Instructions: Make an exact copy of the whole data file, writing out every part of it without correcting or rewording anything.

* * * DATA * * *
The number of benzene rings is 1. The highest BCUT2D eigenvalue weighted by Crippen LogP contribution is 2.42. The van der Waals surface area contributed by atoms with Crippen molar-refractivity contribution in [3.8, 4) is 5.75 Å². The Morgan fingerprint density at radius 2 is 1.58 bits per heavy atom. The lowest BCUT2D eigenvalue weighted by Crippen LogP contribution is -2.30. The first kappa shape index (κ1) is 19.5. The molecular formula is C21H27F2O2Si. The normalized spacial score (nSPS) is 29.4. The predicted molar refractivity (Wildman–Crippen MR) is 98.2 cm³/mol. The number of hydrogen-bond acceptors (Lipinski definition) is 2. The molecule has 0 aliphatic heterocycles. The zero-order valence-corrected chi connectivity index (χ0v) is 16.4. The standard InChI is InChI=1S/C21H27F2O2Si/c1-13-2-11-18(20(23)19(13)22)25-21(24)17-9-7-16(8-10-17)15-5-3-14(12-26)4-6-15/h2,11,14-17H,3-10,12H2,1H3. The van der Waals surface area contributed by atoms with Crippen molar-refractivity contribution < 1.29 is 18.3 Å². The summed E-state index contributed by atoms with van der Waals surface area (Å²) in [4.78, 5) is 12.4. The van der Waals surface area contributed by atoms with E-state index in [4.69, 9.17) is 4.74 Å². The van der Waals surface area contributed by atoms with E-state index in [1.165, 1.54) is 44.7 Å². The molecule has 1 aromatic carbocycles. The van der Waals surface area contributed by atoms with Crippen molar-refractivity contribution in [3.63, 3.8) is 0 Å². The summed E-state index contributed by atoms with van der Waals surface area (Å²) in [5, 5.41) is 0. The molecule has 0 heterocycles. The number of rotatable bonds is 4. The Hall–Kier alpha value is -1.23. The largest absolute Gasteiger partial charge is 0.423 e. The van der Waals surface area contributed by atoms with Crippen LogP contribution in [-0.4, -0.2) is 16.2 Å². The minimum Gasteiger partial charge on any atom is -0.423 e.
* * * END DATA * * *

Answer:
The number of benzene rings is 1. The highest BCUT2D eigenvalue weighted by Crippen LogP contribution is 2.42. The van der Waals surface area contributed by atoms with Crippen molar-refractivity contribution in [3.8, 4) is 5.75 Å². The Morgan fingerprint density at radius 2 is 1.58 bits per heavy atom. The lowest BCUT2D eigenvalue weighted by Crippen LogP contribution is -2.30. The first kappa shape index (κ1) is 19.5. The molecular formula is C21H27F2O2Si. The normalized spacial score (nSPS) is 29.4. The predicted molar refractivity (Wildman–Crippen MR) is 98.2 cm³/mol. The number of hydrogen-bond acceptors (Lipinski definition) is 2. The molecule has 0 aliphatic heterocycles. The zero-order valence-corrected chi connectivity index (χ0v) is 16.4. The standard InChI is InChI=1S/C21H27F2O2Si/c1-13-2-11-18(20(23)19(13)22)25-21(24)17-9-7-16(8-10-17)15-5-3-14(12-26)4-6-15/h2,11,14-17H,3-10,12H2,1H3. The van der Waals surface area contributed by atoms with Crippen molar-refractivity contribution < 1.29 is 18.3 Å². The summed E-state index contributed by atoms with van der Waals surface area (Å²) in [4.78, 5) is 12.4. The van der Waals surface area contributed by atoms with E-state index in [4.69, 9.17) is 4.74 Å². The van der Waals surface area contributed by atoms with E-state index in [1.165, 1.54) is 44.7 Å². The molecule has 1 aromatic carbocycles. The van der Waals surface area contributed by atoms with Crippen molar-refractivity contribution in [3.63, 3.8) is 0 Å². The summed E-state index contributed by atoms with van der Waals surface area (Å²) in [5, 5.41) is 0. The molecule has 0 heterocycles. The number of rotatable bonds is 4. The Hall–Kier alpha value is -1.23. The largest absolute Gasteiger partial charge is 0.423 e. The van der Waals surface area contributed by atoms with Crippen LogP contribution in [-0.4, -0.2) is 16.2 Å². The minimum Gasteiger partial charge on any atom is -0.423 e.